Ninety percent of Christopher Young’s swinging soundtrack has been on high rotation in both my car and the writing cave — very impressive considering the track list is twenty-four songs long.
First, a little explanation for anyone who doesn’t regularly listen to movie soundtracks: the background music, the strings or guitars or horns or whatever providing an emotional bed and/or reinforcement to whatever is happening on the screen is written specifically for those several seconds or minutes of film, then taking cues from what happens next, the composer will truncate a melody or execute an abrupt change in tone. Listening to soundtracks by even the best movie composers (Elfman, Zimmer, Shore, Steiner, Howard, Korngold, Stalling, etc.) can be a disjointed and jarring experience.
Young (Preist, The Fly, Rounders, Spider-Man 2) on the other hand, expanded The Rum Diary‘s themes, beats, and incidental music into complete songs. Each one is fully realized with a wonderful feel for the era’s music. Put them up against Ultralounge’s Bossa Novaville or Mambo Fever and you’ll see just how close Young gets.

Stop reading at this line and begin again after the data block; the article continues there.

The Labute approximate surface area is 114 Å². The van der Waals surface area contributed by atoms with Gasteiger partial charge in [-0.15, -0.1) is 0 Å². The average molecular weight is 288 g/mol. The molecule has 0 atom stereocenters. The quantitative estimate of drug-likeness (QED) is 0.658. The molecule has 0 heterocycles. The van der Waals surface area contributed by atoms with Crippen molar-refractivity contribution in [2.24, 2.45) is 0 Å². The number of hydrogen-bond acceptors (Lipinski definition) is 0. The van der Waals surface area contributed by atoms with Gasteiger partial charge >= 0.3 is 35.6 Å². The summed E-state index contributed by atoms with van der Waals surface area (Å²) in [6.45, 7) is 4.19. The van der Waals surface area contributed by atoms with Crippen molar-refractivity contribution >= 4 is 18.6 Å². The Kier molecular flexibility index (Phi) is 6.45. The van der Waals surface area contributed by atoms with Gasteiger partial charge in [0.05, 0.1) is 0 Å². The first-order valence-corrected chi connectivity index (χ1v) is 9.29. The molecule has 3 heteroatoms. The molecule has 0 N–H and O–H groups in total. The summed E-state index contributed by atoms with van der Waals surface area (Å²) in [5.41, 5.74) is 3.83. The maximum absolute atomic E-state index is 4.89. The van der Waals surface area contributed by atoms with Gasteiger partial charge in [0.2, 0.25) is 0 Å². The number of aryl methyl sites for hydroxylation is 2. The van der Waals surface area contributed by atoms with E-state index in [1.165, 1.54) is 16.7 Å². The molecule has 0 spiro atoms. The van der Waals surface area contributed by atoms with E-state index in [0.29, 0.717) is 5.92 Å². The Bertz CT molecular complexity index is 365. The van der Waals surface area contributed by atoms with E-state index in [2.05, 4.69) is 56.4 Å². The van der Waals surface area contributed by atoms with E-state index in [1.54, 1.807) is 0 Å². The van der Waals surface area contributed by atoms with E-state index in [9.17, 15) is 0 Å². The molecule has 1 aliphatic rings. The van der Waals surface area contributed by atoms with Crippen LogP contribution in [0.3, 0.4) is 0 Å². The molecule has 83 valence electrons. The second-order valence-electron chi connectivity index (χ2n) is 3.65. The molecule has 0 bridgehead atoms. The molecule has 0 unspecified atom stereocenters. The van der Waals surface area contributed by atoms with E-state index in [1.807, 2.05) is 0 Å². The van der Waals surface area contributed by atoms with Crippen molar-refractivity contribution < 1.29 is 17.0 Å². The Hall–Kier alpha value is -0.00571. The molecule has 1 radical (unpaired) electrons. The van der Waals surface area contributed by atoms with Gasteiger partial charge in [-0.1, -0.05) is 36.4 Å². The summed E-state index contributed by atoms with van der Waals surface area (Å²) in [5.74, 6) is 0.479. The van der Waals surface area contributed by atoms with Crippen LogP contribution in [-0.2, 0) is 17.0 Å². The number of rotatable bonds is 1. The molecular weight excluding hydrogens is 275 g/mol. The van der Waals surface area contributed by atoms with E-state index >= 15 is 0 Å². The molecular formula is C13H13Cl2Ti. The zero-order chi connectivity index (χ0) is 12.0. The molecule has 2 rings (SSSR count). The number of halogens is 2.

Of the twenty-four tracks, a mere three fail to reach my ears:
1) “Volare” by Dean Martin — the only oldie on the list and a song which sets up a false expectation as it opens the film. It doesn’t come off as ironic, which I’m willing to bet was the point. Another one of Young’s fantastic tracks would have been better.
3) “Suckfish and Snake” — this is, in and of itself, really a fine track. Lots of great rhythms, heavy on sax and Hammond B3 . . . I just can’t stand scat singing. I get it, as a style and technique, but I can’t listen to it.
I hate scat singing. There, I said it. Burn me in effigy.
24) “The Mermaid Song” — there are two versions on the soundtrack: an instrumental and one that is sung. The instrumental version has a wonderful music box air to it and is really something sweet and special. And and while Patti Smith’s vocals are fine, the lyrics are nothing much to sing about.
Like the O, Brother Where Art Thou soundtrack, Young’s Rum Diary music should develop the following it deserves. If this soundtrack doesn’t get airplay on jazz stations, there is something seriously wrong with the way it’s being marketed.
And when you hear some of these songs in commercials and trailers for other movies in a few months, don’t be surprised.
MP3s are available for download at most online outlets. The physical CD looks to be available sometime just before x-mas.